About the Jumble...

Jumble is a word puzzle with a clue, a drawing illustrating the clue, and a set of words, each of which is “jumbled” by scrambling its letters to make an anagram. A solver reconstructs the words, and then arranges letters at marked positions in the words to spell the answer phrase to the clue. The clue and illustration always provide hints about the answer phrase. The answer phrase frequently uses a homophone or pun. Jumble was created in 1954 by Martin Naydel, who is better known for his work on comic books. Daily and Sunday Jumble puzzles appear in over 600 newspapers in the United States and internationally. As of 2014, Jumble is created by David L. Hoyt and Jeff Knurek. The current syndicated version found in most daily newspapers (under the official title Jumble, That Scrambled Word Game) has four base anagrams, two of five letters and two of six, followed by a clue and a series of blank spaces in which the answer to the clue fits. The answer to the clue is generally a pun of some sort. A weekly "kids version" of the puzzle features three- and four-letter words. In order to find the letters that are in the answer to the given clue, the player must unscramble all four of the scrambled words; the letters that are in the clue will be circled. The contestant then unscrambles the circled letters to form the answer to the clue. An alternate workaround is to solve some of the scrambled words, figure out the answer to the clue without all the letters, then use the "extra" letters as aids to solve the remaining scrambled words.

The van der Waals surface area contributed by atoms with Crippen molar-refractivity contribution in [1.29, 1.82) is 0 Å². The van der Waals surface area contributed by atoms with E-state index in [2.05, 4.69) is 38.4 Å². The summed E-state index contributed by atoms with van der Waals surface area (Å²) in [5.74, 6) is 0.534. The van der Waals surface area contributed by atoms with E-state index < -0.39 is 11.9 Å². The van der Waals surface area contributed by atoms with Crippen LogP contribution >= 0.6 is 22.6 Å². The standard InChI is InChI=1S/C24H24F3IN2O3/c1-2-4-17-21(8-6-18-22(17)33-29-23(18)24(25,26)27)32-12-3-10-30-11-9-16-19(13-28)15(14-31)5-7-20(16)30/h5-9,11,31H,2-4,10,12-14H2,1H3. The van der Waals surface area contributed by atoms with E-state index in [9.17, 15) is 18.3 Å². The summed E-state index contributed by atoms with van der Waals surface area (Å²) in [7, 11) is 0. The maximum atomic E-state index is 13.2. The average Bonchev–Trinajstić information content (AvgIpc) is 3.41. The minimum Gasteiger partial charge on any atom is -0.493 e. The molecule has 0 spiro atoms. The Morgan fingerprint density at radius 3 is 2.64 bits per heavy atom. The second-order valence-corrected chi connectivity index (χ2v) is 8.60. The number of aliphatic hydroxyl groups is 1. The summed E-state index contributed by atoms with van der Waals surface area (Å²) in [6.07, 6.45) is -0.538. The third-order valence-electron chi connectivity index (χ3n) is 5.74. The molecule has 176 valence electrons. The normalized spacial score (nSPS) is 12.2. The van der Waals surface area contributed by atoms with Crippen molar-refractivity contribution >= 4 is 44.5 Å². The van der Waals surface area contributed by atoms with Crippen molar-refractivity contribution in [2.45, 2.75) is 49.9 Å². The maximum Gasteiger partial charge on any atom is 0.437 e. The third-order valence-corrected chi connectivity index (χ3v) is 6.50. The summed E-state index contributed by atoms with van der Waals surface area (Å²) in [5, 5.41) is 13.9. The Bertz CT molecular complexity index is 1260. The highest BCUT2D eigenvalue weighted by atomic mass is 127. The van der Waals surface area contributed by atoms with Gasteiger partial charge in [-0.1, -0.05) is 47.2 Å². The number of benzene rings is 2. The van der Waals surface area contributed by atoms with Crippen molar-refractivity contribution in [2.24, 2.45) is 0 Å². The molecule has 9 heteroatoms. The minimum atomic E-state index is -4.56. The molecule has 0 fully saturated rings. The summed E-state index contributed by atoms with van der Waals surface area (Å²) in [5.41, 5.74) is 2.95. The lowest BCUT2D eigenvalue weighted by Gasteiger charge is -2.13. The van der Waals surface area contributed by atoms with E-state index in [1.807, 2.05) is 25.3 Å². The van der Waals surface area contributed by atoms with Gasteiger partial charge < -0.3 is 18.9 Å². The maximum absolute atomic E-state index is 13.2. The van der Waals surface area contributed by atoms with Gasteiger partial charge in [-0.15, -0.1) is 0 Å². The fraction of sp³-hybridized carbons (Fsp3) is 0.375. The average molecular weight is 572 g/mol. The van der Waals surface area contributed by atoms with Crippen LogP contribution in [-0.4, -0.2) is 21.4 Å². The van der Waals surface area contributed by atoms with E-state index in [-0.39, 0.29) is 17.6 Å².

There are many variations of puzzles from the Jumble brand including Jumble, Jumble for Kids, Jumble Crosswords, TV Jumble, Jumble BrainBusters, Jumble BrainBusters Junior, Hollywood Jumble, Jumble Jong, Jumble Word Vault, Jumpin' Jumble, Jumble Solitaire, and Jumble Word Web.

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The Jumble 1954